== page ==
Zla'od wrote:Not in any solid way. I did happen to meet somebody from one of those offices (my wife knew her) who seemed to think they had been phased out.
Zla'od wrote:The US (DC) TECRO a couple of years ago seemed willing to issue one (we e-mailed), as long as I had some sort of documentary evidence.
Zla'od wrote:They did not specify what this might be--after all, passports and birth certificates do not usually note ethnicity. Perhaps they hoped that me, or one of my ancestors, had been enrolled in some sort of Chinese benevolent association, or that an immigration record could be found (and linked to me). One of these days I may solicit letters from various anthropologists attesting that group identity is notoriously fictive and fluid, and submit that!
Q. What are documents of proof of Chinese ethnic origin? What is the significance of an Overseas Chinese Identity Certificate obtained on the basis of proof of Chinese ethnic documents?
A. A document of proof of Chinese ethnic origin means a document of proof of foreign identity that states nationality or ethnicity of the holder as Chinese, or a certificate of Chinese ethnicity issued by a ROC Foreign Representative Office.
Where a person applies for an Overseas Chinese Identity Certificate by submitting proof of Chinese ethnicity, the OCAC will annotate on the Overseas Chinese Identity Certificate issued the fact that the applicant had lodged the application on the basis of such proof of Chinese ethnicity; the substantive validity of such an Overseas Chinese Identity Certificate will be determined by the relevant authority responsible for each specific purpose.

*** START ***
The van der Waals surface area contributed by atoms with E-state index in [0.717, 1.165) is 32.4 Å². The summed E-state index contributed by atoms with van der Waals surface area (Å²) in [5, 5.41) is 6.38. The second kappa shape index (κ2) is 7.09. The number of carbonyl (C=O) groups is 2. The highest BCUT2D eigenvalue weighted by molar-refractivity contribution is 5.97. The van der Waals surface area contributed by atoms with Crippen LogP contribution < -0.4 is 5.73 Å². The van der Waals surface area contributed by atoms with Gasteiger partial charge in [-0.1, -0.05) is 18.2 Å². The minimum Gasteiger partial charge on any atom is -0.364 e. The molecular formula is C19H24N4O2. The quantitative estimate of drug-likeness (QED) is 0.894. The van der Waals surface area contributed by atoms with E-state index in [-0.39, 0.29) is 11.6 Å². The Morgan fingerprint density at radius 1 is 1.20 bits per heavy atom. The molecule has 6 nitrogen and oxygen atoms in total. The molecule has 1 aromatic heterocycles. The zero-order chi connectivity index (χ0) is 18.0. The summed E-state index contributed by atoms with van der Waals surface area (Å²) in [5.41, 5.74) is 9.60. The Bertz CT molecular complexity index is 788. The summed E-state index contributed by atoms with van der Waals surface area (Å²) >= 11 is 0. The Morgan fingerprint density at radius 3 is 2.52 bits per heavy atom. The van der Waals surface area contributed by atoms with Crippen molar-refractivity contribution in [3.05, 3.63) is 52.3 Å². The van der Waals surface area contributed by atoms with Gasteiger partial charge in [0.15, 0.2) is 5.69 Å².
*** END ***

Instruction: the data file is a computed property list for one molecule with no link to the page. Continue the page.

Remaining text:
Zla'od wrote:Not OCAC. She was on the diplomatic staff of..whatever they call the pseudo-embassies these days. One of those.
Zla'od wrote:Malaysia didn't exist as such before 1963.
Zla'od wrote:As for the other stuff--if this is what they require, then it represents a fundamental confusion between ethnicity, ancestral nationality, and emigration records.
Zla'od wrote:For example, a number of Jews and White Russians departed China in the 1940's and 1950's, but their travel record tells us nothing about their ethnicity.
Zla'od wrote:Another issue is that since any ancestral line will represent gradually diminishing portions of one's genetic and cultural heritage, how many grandparents or great-grandparents have to be proven to be Chinese?
Zla'od wrote:Finally, I can't help but suppose that many ethnic Chinese would lack documentary evidence of how their ancestors came to dwell in...wherever the are. Are such people really just out of luck?
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